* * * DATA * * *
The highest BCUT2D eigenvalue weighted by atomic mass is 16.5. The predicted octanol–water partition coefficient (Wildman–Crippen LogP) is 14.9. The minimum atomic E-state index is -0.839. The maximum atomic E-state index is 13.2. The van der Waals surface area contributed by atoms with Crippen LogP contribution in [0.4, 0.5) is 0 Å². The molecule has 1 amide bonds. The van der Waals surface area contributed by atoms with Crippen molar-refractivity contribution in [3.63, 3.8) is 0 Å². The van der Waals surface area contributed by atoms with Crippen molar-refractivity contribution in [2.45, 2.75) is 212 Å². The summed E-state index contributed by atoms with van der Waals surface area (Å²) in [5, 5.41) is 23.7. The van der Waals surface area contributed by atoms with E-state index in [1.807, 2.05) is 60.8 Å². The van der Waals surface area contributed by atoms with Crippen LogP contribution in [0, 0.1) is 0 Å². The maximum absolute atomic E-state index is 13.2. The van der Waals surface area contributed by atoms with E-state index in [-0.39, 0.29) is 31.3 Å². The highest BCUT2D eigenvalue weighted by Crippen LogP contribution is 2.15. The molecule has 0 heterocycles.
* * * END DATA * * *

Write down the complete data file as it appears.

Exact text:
The highest BCUT2D eigenvalue weighted by atomic mass is 16.5. The predicted octanol–water partition coefficient (Wildman–Crippen LogP) is 14.9. The minimum atomic E-state index is -0.839. The maximum atomic E-state index is 13.2. The van der Waals surface area contributed by atoms with Crippen LogP contribution in [0.4, 0.5) is 0 Å². The molecule has 1 amide bonds. The van der Waals surface area contributed by atoms with Crippen molar-refractivity contribution in [3.63, 3.8) is 0 Å². The van der Waals surface area contributed by atoms with Crippen molar-refractivity contribution in [2.45, 2.75) is 212 Å². The summed E-state index contributed by atoms with van der Waals surface area (Å²) in [5, 5.41) is 23.7. The van der Waals surface area contributed by atoms with E-state index in [1.807, 2.05) is 60.8 Å². The van der Waals surface area contributed by atoms with Crippen LogP contribution in [0, 0.1) is 0 Å². The maximum absolute atomic E-state index is 13.2. The van der Waals surface area contributed by atoms with E-state index in [-0.39, 0.29) is 31.3 Å². The highest BCUT2D eigenvalue weighted by Crippen LogP contribution is 2.15. The molecule has 0 heterocycles.